A new report shows the state’s Tongan and Samoan communities have more than twice the rate of obesity and nearly double the rate of adult diabetes of other Utahns, and a cultural belief that larger moms and babies are healthier puts infants at risk.
The disparities are even wider than the Utah Department of Health presumed after analyzing death certificates, which showed high rates of diabetes and infant mortality. The new assessment is based on a survey of 605 adult Pacific Islanders in Tongan and Samoan as well as English.
“It was a genius idea,” said Jacob Fitisemanu, an outreach specialist for the Health Department.
Having translators do the questioning helped adapt the use of analytical software geared to English, and made the findings more meaningful to researchers and the Islander community, Fitisemanu said.
The department believes it may be the first study of its kind to examine mainland Pacific Islanders in the United States. Community members were involved throughout, from suggesting questions to promoting the survey, the department said. It hopes to use the results to help guide Utah’s Islanders to better health.
April Young Bennett, spokeswoman for the department’s Health Disparities Reduction office, said the interviews revealed an “extremely high” obesity rate, even after researchers adjusted the body-mass index obesity standard from 30 to 32.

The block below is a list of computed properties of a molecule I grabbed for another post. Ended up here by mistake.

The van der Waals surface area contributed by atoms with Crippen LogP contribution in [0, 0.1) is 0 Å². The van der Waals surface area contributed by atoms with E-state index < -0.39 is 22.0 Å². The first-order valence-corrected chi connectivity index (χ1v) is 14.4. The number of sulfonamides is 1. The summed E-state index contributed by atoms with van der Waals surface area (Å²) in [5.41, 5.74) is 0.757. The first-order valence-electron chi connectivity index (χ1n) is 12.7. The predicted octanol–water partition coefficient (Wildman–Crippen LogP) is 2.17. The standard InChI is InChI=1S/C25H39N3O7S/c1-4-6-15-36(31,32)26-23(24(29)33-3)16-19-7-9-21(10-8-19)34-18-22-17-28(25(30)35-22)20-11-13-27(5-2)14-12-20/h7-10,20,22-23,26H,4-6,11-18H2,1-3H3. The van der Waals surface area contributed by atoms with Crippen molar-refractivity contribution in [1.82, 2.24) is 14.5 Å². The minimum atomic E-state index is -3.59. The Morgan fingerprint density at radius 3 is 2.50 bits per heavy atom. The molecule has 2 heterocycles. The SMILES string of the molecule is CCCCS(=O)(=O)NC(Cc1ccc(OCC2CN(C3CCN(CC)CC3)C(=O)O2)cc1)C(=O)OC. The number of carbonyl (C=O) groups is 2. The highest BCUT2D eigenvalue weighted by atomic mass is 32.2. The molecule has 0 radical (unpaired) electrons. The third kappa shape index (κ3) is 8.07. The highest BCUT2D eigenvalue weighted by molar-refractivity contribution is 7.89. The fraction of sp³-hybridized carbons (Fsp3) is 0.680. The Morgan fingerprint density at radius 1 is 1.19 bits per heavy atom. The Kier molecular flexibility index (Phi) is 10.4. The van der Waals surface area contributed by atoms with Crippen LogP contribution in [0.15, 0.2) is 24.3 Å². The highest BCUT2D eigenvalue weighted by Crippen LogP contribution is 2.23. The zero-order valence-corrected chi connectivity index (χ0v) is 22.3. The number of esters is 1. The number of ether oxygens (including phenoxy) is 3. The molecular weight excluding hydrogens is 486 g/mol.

“Some research does suggest that Pacific Islanders can be healthy at a slightly larger size than Caucasians,” Bennett said. “We still found that about half of Utah Pacific Islander adults were obese.”
• Pacific Islanders interviewed in Tongan were particularly likely to have diabetes, with a rate of 44 percent.
• Although only 15 percent of Pacific Islanders were at healthy weight or underweight according to the customized BMI, 33 percent perceived their weight as healthy or underweight.
• Compliance with guidelines about early prenatal care was low, with nearly half of infants born to women without prenatal care, more than half of women not breastfeeding two to six months after their babies were born, and more than a third of women getting pregnant again in fewer than 18 months.
For the past few years, the National Tongan American Society, based in Murray, has been working with the health department to educate the community about the risks a large size may pose. But that awareness has had to fight a cultural bias, said Ivoni Malohifou’ou Nash, the society’s program director.
“We thought big is beautiful. We still are beautiful,” Nash said. “But when you are huge you get diabetes, you get [a] heart attack.”
Pregnant women, she said, “are the princess of the family. You don’t do anything. The whole family feeds you.”
That bias extends to babies, she said. An 8-pound infant is too small. A 10-pound baby is prized.
Women don’t focus on nutrition, Nash said, and are told if they eat pork, salt and taro root, their milk will be better, but if they shower or exercise after giving birth, their milk will go away. Gestational diabetes may be the result of such advice, putting the mom’s and baby’s lives at risk.
Utah Study Results here: http://health.utah.gov/disparities/data/PacificIslanderReport2011.pdf